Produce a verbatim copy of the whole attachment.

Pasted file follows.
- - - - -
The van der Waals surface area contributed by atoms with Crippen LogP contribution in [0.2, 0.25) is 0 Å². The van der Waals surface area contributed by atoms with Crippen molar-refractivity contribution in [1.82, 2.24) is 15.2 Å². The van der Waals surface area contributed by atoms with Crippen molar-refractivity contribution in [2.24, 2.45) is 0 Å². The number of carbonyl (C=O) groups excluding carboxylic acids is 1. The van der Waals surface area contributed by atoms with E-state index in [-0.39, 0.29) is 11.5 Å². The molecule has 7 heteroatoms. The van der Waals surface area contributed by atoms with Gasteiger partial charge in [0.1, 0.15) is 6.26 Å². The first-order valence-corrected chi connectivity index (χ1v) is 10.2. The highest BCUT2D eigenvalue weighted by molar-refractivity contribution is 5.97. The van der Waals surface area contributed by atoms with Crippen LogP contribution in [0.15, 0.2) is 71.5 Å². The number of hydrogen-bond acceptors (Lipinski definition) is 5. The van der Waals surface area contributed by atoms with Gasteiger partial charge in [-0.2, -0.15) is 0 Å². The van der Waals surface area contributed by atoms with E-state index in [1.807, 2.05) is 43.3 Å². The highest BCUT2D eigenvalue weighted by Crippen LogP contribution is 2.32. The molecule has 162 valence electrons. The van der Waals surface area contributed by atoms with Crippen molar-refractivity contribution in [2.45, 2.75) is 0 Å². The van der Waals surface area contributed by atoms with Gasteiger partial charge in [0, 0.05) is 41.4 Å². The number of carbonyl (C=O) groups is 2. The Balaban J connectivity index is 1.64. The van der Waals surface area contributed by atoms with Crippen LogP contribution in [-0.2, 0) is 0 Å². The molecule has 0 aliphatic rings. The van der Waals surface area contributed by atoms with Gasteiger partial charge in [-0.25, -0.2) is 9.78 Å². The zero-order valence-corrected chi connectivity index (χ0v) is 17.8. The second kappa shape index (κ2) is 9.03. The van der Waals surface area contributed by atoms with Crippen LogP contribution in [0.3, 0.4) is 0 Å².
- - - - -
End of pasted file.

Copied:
The van der Waals surface area contributed by atoms with Crippen LogP contribution in [0.2, 0.25) is 0 Å². The van der Waals surface area contributed by atoms with Crippen molar-refractivity contribution in [1.82, 2.24) is 15.2 Å². The van der Waals surface area contributed by atoms with Crippen molar-refractivity contribution in [2.24, 2.45) is 0 Å². The number of carbonyl (C=O) groups excluding carboxylic acids is 1. The van der Waals surface area contributed by atoms with E-state index in [-0.39, 0.29) is 11.5 Å². The molecule has 7 heteroatoms. The van der Waals surface area contributed by atoms with Gasteiger partial charge in [0.1, 0.15) is 6.26 Å². The first-order valence-corrected chi connectivity index (χ1v) is 10.2. The highest BCUT2D eigenvalue weighted by molar-refractivity contribution is 5.97. The van der Waals surface area contributed by atoms with Crippen LogP contribution in [0.15, 0.2) is 71.5 Å². The number of hydrogen-bond acceptors (Lipinski definition) is 5. The van der Waals surface area contributed by atoms with Gasteiger partial charge in [-0.2, -0.15) is 0 Å². The van der Waals surface area contributed by atoms with E-state index in [1.807, 2.05) is 43.3 Å². The highest BCUT2D eigenvalue weighted by Crippen LogP contribution is 2.32. The molecule has 162 valence electrons. The van der Waals surface area contributed by atoms with Crippen molar-refractivity contribution in [2.45, 2.75) is 0 Å². The van der Waals surface area contributed by atoms with Gasteiger partial charge in [0, 0.05) is 41.4 Å². The number of carbonyl (C=O) groups is 2. The Balaban J connectivity index is 1.64. The van der Waals surface area contributed by atoms with Crippen LogP contribution in [-0.2, 0) is 0 Å². The molecule has 0 aliphatic rings. The van der Waals surface area contributed by atoms with Gasteiger partial charge in [-0.25, -0.2) is 9.78 Å². The zero-order valence-corrected chi connectivity index (χ0v) is 17.8. The second kappa shape index (κ2) is 9.03. The van der Waals surface area contributed by atoms with Crippen LogP contribution in [0.3, 0.4) is 0 Å².